Book Image

Linux Command Line and Shell Scripting Bible - Third Edition

By : Richard Blum, Christine Bresnahan
Book Image

Linux Command Line and Shell Scripting Bible - Third Edition

By: Richard Blum, Christine Bresnahan

Overview of this book

The Linux command line enables you to type specific shell commands directly into the system to manipulate files and query system resources. Command line statements can be combined into short programs called shell scripts, a practice increasing in popularity due to its usefulness in automation. Linux is a robust system with tremendous potential, and Linux Command Line and Shell Scripting Bible opens the door to new possibilities. Linux Command Line and Shell Scripting Bible is your essential Linux guide. It contains new functional examples that are fully updated to align with the latest Linux features. Beginning with command line fundamentals, the book moves into shell scripting and shows you the practical application of commands in automating frequently performed functions. This book is a complete guide providing detailed instruction and expert advice working within this aspect of Linux. Whether used as a tutorial or as a quick reference, this book contains information that every Linux user should know.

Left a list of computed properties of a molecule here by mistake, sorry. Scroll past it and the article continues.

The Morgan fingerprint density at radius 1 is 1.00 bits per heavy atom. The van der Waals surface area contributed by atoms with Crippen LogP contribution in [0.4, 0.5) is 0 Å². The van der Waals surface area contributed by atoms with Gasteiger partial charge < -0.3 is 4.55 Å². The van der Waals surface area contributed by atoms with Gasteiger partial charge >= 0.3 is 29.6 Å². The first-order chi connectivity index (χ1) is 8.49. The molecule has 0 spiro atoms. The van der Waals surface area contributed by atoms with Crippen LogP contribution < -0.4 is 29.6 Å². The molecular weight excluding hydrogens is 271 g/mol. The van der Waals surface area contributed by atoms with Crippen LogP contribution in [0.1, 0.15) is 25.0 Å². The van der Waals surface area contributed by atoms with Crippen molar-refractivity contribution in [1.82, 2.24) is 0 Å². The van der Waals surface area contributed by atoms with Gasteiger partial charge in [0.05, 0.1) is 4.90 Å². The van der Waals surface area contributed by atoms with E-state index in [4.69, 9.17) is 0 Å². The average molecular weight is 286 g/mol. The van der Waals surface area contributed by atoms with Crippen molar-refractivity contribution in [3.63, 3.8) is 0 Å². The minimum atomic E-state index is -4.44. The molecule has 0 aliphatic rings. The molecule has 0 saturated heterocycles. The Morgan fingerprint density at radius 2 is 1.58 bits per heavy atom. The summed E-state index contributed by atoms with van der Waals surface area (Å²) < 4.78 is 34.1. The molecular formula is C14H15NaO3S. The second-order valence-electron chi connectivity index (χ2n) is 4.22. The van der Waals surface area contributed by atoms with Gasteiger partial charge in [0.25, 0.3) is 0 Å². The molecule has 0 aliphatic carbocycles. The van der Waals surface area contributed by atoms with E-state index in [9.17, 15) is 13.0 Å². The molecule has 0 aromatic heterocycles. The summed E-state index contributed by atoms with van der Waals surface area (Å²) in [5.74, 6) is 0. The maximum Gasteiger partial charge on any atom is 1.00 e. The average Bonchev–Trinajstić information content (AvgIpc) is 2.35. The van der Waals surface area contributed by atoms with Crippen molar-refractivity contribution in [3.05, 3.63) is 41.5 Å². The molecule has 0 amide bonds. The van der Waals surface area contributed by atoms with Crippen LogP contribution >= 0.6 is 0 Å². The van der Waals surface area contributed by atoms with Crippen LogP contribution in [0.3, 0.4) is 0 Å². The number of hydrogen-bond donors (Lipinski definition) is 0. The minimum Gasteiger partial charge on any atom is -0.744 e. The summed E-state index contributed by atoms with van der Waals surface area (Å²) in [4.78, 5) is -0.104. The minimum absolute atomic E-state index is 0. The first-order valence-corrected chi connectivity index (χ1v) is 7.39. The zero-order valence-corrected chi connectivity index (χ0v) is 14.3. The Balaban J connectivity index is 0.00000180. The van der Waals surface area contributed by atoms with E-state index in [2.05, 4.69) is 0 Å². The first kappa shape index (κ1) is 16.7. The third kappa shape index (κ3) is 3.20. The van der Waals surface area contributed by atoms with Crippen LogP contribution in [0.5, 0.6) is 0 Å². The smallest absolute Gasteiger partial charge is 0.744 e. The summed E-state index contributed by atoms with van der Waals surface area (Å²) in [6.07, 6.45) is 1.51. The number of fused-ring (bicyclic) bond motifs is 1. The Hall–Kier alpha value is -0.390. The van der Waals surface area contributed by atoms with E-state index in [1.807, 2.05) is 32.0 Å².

Table of Contents (34 chapters)
2
Part I: The Linux Command Line
13
Part II: Shell Scripting Basics
20
Part III: Advanced Shell Scripting
28
Part IV: Creating Practical Scripts
32
End User License Agreement

Placing sed Commands in Scripts

Now that you've seen the various parts of the sed editor, it's time to put them together and use them in your shell scripts. This section demonstrates some of the features that you should know about when using the sed editor in your bash shell scripts.

Using wrappers

You may have noticed that trying to implement a sed editor script can be cumbersome, especially if the script is long. Instead of having to retype the entire script each time you want to use it, you can place the sed editor command in a shell script wrapper. The wrapper acts as a go-between for the sed editor script and the command line.

Once inside the shell script, you can use normal shell variables and parameters with your sed editor scripts. Here's an example of using the command line parameter variable as the input to a sed script:

$ cat reverse.sh
#!/bin/bash
# Shell wrapper for sed editor script.
#               to reverse text file lines.
#
sed -n '{ 1!G ; h ; ...